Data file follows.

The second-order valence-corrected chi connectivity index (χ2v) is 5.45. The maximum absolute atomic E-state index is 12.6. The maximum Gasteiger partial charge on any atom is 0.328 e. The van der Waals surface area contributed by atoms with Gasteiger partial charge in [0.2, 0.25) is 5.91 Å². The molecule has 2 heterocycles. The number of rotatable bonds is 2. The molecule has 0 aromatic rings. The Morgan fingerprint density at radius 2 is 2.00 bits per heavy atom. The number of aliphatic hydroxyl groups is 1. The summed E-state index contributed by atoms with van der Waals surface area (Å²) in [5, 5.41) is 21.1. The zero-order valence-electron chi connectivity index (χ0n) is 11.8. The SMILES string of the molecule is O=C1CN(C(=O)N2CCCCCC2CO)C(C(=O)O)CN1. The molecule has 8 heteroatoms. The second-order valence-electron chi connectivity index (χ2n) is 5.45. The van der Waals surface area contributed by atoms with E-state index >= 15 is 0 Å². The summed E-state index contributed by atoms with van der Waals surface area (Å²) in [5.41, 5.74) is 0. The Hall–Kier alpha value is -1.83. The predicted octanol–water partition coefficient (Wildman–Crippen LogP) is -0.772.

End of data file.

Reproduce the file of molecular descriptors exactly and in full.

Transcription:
The second-order valence-corrected chi connectivity index (χ2v) is 5.45. The maximum absolute atomic E-state index is 12.6. The maximum Gasteiger partial charge on any atom is 0.328 e. The van der Waals surface area contributed by atoms with Gasteiger partial charge in [0.2, 0.25) is 5.91 Å². The molecule has 2 heterocycles. The number of rotatable bonds is 2. The molecule has 0 aromatic rings. The Morgan fingerprint density at radius 2 is 2.00 bits per heavy atom. The number of aliphatic hydroxyl groups is 1. The summed E-state index contributed by atoms with van der Waals surface area (Å²) in [5, 5.41) is 21.1. The zero-order valence-electron chi connectivity index (χ0n) is 11.8. The SMILES string of the molecule is O=C1CN(C(=O)N2CCCCCC2CO)C(C(=O)O)CN1. The molecule has 8 heteroatoms. The second-order valence-electron chi connectivity index (χ2n) is 5.45. The van der Waals surface area contributed by atoms with E-state index >= 15 is 0 Å². The summed E-state index contributed by atoms with van der Waals surface area (Å²) in [5.41, 5.74) is 0. The Hall–Kier alpha value is -1.83. The predicted octanol–water partition coefficient (Wildman–Crippen LogP) is -0.772.